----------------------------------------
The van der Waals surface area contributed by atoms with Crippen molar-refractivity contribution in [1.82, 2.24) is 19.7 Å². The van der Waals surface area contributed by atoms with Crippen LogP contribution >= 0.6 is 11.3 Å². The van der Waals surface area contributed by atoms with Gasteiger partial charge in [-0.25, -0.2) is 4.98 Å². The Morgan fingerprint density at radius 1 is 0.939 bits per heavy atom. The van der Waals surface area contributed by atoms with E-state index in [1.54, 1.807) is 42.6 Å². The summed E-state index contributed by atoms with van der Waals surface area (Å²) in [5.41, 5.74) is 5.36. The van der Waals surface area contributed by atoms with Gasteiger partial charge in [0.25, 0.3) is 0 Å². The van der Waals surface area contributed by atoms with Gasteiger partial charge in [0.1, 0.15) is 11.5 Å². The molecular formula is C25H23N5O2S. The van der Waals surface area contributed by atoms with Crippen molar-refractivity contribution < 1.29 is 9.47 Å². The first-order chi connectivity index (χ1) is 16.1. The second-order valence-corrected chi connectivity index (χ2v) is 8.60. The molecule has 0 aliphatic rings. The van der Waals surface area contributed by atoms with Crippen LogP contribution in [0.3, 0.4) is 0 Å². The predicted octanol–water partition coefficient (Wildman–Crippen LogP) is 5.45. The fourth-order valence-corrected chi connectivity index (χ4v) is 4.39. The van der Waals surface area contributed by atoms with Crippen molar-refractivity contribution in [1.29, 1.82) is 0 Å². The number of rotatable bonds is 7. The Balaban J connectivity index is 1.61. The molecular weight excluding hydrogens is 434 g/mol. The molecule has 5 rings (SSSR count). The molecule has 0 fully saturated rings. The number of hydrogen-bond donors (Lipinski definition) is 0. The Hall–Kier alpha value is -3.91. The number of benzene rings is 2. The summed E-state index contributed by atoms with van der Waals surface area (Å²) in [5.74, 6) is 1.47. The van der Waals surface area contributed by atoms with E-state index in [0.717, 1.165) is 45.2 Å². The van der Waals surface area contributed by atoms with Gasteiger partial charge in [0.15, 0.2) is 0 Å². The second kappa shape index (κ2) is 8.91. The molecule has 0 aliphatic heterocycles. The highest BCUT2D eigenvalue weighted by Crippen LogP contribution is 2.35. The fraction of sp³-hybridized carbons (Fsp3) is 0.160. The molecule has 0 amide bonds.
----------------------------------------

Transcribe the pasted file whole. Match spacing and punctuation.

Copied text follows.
The van der Waals surface area contributed by atoms with Crippen molar-refractivity contribution in [1.82, 2.24) is 19.7 Å². The van der Waals surface area contributed by atoms with Crippen LogP contribution >= 0.6 is 11.3 Å². The van der Waals surface area contributed by atoms with Gasteiger partial charge in [-0.25, -0.2) is 4.98 Å². The Morgan fingerprint density at radius 1 is 0.939 bits per heavy atom. The van der Waals surface area contributed by atoms with E-state index in [1.54, 1.807) is 42.6 Å². The summed E-state index contributed by atoms with van der Waals surface area (Å²) in [5.41, 5.74) is 5.36. The van der Waals surface area contributed by atoms with Gasteiger partial charge in [0.25, 0.3) is 0 Å². The van der Waals surface area contributed by atoms with Gasteiger partial charge in [0.1, 0.15) is 11.5 Å². The molecular formula is C25H23N5O2S. The van der Waals surface area contributed by atoms with Crippen molar-refractivity contribution < 1.29 is 9.47 Å². The first-order chi connectivity index (χ1) is 16.1. The second-order valence-corrected chi connectivity index (χ2v) is 8.60. The molecule has 0 aliphatic rings. The van der Waals surface area contributed by atoms with Crippen LogP contribution in [0.3, 0.4) is 0 Å². The predicted octanol–water partition coefficient (Wildman–Crippen LogP) is 5.45. The fourth-order valence-corrected chi connectivity index (χ4v) is 4.39. The van der Waals surface area contributed by atoms with Crippen molar-refractivity contribution in [1.29, 1.82) is 0 Å². The number of rotatable bonds is 7. The Balaban J connectivity index is 1.61. The molecular weight excluding hydrogens is 434 g/mol. The molecule has 5 rings (SSSR count). The molecule has 0 fully saturated rings. The number of hydrogen-bond donors (Lipinski definition) is 0. The Hall–Kier alpha value is -3.91. The number of benzene rings is 2. The summed E-state index contributed by atoms with van der Waals surface area (Å²) in [5.74, 6) is 1.47. The van der Waals surface area contributed by atoms with E-state index in [0.717, 1.165) is 45.2 Å². The van der Waals surface area contributed by atoms with Gasteiger partial charge in [0.15, 0.2) is 0 Å². The second kappa shape index (κ2) is 8.91. The molecule has 0 aliphatic heterocycles. The highest BCUT2D eigenvalue weighted by Crippen LogP contribution is 2.35. The fraction of sp³-hybridized carbons (Fsp3) is 0.160. The molecule has 0 amide bonds.